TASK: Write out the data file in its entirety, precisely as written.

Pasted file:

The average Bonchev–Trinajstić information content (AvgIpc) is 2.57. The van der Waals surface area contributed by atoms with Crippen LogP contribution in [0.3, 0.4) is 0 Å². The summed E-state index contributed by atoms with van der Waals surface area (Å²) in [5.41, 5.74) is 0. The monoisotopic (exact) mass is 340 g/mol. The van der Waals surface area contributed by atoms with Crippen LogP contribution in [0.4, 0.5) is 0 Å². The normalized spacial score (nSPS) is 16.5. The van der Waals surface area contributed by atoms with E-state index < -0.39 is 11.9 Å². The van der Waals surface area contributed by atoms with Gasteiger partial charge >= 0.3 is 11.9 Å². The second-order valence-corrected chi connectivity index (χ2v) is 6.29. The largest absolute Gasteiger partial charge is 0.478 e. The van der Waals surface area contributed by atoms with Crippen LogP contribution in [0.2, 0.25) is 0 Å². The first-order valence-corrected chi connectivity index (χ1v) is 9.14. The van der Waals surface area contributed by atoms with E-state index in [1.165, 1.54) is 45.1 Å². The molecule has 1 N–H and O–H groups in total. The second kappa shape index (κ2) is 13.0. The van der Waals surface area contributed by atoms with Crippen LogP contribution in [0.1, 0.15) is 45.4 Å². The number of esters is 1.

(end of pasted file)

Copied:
The average Bonchev–Trinajstić information content (AvgIpc) is 2.57. The van der Waals surface area contributed by atoms with Crippen LogP contribution in [0.3, 0.4) is 0 Å². The summed E-state index contributed by atoms with van der Waals surface area (Å²) in [5.41, 5.74) is 0. The monoisotopic (exact) mass is 340 g/mol. The van der Waals surface area contributed by atoms with Crippen LogP contribution in [0.4, 0.5) is 0 Å². The normalized spacial score (nSPS) is 16.5. The van der Waals surface area contributed by atoms with E-state index < -0.39 is 11.9 Å². The van der Waals surface area contributed by atoms with Gasteiger partial charge >= 0.3 is 11.9 Å². The second-order valence-corrected chi connectivity index (χ2v) is 6.29. The largest absolute Gasteiger partial charge is 0.478 e. The van der Waals surface area contributed by atoms with Crippen LogP contribution in [0.2, 0.25) is 0 Å². The first-order valence-corrected chi connectivity index (χ1v) is 9.14. The van der Waals surface area contributed by atoms with E-state index in [1.165, 1.54) is 45.1 Å². The molecule has 1 N–H and O–H groups in total. The second kappa shape index (κ2) is 13.0. The van der Waals surface area contributed by atoms with Crippen LogP contribution in [0.1, 0.15) is 45.4 Å². The number of esters is 1.